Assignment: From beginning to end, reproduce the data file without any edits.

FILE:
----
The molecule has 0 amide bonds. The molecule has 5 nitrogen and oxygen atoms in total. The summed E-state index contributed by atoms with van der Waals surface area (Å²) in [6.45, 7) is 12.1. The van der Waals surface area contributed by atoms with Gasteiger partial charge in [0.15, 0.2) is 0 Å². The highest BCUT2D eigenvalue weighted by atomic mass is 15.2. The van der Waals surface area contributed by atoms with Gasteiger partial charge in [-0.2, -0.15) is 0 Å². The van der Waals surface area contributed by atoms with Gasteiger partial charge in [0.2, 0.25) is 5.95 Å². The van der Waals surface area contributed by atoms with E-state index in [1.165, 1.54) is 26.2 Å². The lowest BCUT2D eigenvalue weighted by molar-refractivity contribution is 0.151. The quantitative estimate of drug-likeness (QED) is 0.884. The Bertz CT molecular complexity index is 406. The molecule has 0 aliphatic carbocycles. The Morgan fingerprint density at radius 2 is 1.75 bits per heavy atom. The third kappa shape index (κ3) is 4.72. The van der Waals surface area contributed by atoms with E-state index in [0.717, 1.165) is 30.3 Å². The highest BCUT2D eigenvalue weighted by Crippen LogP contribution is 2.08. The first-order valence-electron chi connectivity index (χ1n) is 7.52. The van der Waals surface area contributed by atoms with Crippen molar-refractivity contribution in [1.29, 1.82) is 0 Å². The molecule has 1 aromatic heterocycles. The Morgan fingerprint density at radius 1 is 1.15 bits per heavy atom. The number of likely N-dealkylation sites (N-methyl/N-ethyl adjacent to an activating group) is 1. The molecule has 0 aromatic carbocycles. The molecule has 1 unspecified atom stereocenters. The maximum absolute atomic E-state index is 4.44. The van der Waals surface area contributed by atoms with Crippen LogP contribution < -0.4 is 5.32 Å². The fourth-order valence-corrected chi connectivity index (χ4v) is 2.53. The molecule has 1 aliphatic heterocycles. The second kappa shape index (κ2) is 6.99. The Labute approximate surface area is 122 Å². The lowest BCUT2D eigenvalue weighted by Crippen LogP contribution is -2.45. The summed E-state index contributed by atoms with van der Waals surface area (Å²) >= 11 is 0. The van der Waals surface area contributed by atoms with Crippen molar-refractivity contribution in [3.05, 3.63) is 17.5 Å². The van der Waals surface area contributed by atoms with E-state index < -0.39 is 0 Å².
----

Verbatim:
The molecule has 0 amide bonds. The molecule has 5 nitrogen and oxygen atoms in total. The summed E-state index contributed by atoms with van der Waals surface area (Å²) in [6.45, 7) is 12.1. The van der Waals surface area contributed by atoms with Gasteiger partial charge in [0.15, 0.2) is 0 Å². The highest BCUT2D eigenvalue weighted by atomic mass is 15.2. The van der Waals surface area contributed by atoms with Gasteiger partial charge in [-0.2, -0.15) is 0 Å². The van der Waals surface area contributed by atoms with Gasteiger partial charge in [0.2, 0.25) is 5.95 Å². The van der Waals surface area contributed by atoms with E-state index in [1.165, 1.54) is 26.2 Å². The lowest BCUT2D eigenvalue weighted by molar-refractivity contribution is 0.151. The quantitative estimate of drug-likeness (QED) is 0.884. The Bertz CT molecular complexity index is 406. The molecule has 0 aliphatic carbocycles. The Morgan fingerprint density at radius 2 is 1.75 bits per heavy atom. The third kappa shape index (κ3) is 4.72. The van der Waals surface area contributed by atoms with E-state index in [0.717, 1.165) is 30.3 Å². The highest BCUT2D eigenvalue weighted by Crippen LogP contribution is 2.08. The first-order valence-electron chi connectivity index (χ1n) is 7.52. The van der Waals surface area contributed by atoms with Crippen molar-refractivity contribution in [1.29, 1.82) is 0 Å². The molecule has 1 aromatic heterocycles. The Morgan fingerprint density at radius 1 is 1.15 bits per heavy atom. The number of likely N-dealkylation sites (N-methyl/N-ethyl adjacent to an activating group) is 1. The molecule has 0 aromatic carbocycles. The molecule has 1 unspecified atom stereocenters. The maximum absolute atomic E-state index is 4.44. The van der Waals surface area contributed by atoms with Crippen LogP contribution < -0.4 is 5.32 Å². The fourth-order valence-corrected chi connectivity index (χ4v) is 2.53. The molecule has 1 aliphatic heterocycles. The second kappa shape index (κ2) is 6.99. The Labute approximate surface area is 122 Å². The lowest BCUT2D eigenvalue weighted by Crippen LogP contribution is -2.45. The summed E-state index contributed by atoms with van der Waals surface area (Å²) >= 11 is 0. The van der Waals surface area contributed by atoms with Crippen molar-refractivity contribution in [3.05, 3.63) is 17.5 Å². The van der Waals surface area contributed by atoms with E-state index < -0.39 is 0 Å².